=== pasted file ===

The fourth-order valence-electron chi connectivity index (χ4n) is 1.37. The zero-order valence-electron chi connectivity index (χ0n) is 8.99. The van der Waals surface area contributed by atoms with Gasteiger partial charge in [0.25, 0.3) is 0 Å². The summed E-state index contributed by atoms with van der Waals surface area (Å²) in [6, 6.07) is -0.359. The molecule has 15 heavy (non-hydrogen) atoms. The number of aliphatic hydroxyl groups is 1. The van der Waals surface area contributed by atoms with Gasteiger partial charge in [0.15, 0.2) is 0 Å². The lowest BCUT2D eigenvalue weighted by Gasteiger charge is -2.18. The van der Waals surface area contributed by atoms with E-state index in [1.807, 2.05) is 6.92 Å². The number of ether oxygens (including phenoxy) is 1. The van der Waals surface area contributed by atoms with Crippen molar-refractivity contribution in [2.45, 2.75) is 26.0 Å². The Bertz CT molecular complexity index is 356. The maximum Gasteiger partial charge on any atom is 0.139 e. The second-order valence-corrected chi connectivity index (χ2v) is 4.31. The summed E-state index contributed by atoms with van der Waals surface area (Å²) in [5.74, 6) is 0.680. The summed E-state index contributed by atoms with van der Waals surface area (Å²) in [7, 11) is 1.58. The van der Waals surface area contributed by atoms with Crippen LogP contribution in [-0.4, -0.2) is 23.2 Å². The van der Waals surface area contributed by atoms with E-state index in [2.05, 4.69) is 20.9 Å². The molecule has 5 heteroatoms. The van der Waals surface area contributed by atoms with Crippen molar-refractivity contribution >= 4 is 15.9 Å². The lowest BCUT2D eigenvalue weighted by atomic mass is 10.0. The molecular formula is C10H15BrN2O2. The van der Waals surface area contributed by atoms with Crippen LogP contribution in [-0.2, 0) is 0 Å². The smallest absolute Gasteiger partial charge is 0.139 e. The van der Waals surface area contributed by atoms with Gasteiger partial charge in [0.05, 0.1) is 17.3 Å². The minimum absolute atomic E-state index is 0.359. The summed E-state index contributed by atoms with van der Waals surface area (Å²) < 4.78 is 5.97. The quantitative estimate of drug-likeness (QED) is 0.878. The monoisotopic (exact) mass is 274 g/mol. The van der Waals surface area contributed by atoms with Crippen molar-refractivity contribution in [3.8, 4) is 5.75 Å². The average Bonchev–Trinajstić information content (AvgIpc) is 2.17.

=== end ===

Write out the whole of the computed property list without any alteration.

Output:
The fourth-order valence-electron chi connectivity index (χ4n) is 1.37. The zero-order valence-electron chi connectivity index (χ0n) is 8.99. The van der Waals surface area contributed by atoms with Gasteiger partial charge in [0.25, 0.3) is 0 Å². The summed E-state index contributed by atoms with van der Waals surface area (Å²) in [6, 6.07) is -0.359. The molecule has 15 heavy (non-hydrogen) atoms. The number of aliphatic hydroxyl groups is 1. The van der Waals surface area contributed by atoms with Gasteiger partial charge in [0.15, 0.2) is 0 Å². The lowest BCUT2D eigenvalue weighted by Gasteiger charge is -2.18. The van der Waals surface area contributed by atoms with E-state index in [1.807, 2.05) is 6.92 Å². The number of ether oxygens (including phenoxy) is 1. The van der Waals surface area contributed by atoms with Crippen molar-refractivity contribution in [2.45, 2.75) is 26.0 Å². The Bertz CT molecular complexity index is 356. The maximum Gasteiger partial charge on any atom is 0.139 e. The second-order valence-corrected chi connectivity index (χ2v) is 4.31. The summed E-state index contributed by atoms with van der Waals surface area (Å²) in [5.74, 6) is 0.680. The summed E-state index contributed by atoms with van der Waals surface area (Å²) in [7, 11) is 1.58. The van der Waals surface area contributed by atoms with Crippen LogP contribution in [-0.4, -0.2) is 23.2 Å². The van der Waals surface area contributed by atoms with E-state index in [2.05, 4.69) is 20.9 Å². The molecule has 5 heteroatoms. The van der Waals surface area contributed by atoms with Crippen molar-refractivity contribution >= 4 is 15.9 Å². The lowest BCUT2D eigenvalue weighted by atomic mass is 10.0. The molecular formula is C10H15BrN2O2. The van der Waals surface area contributed by atoms with Crippen LogP contribution in [-0.2, 0) is 0 Å². The smallest absolute Gasteiger partial charge is 0.139 e. The van der Waals surface area contributed by atoms with Gasteiger partial charge in [0.05, 0.1) is 17.3 Å². The minimum absolute atomic E-state index is 0.359. The summed E-state index contributed by atoms with van der Waals surface area (Å²) < 4.78 is 5.97. The quantitative estimate of drug-likeness (QED) is 0.878. The monoisotopic (exact) mass is 274 g/mol. The van der Waals surface area contributed by atoms with Crippen molar-refractivity contribution in [3.8, 4) is 5.75 Å². The average Bonchev–Trinajstić information content (AvgIpc) is 2.17.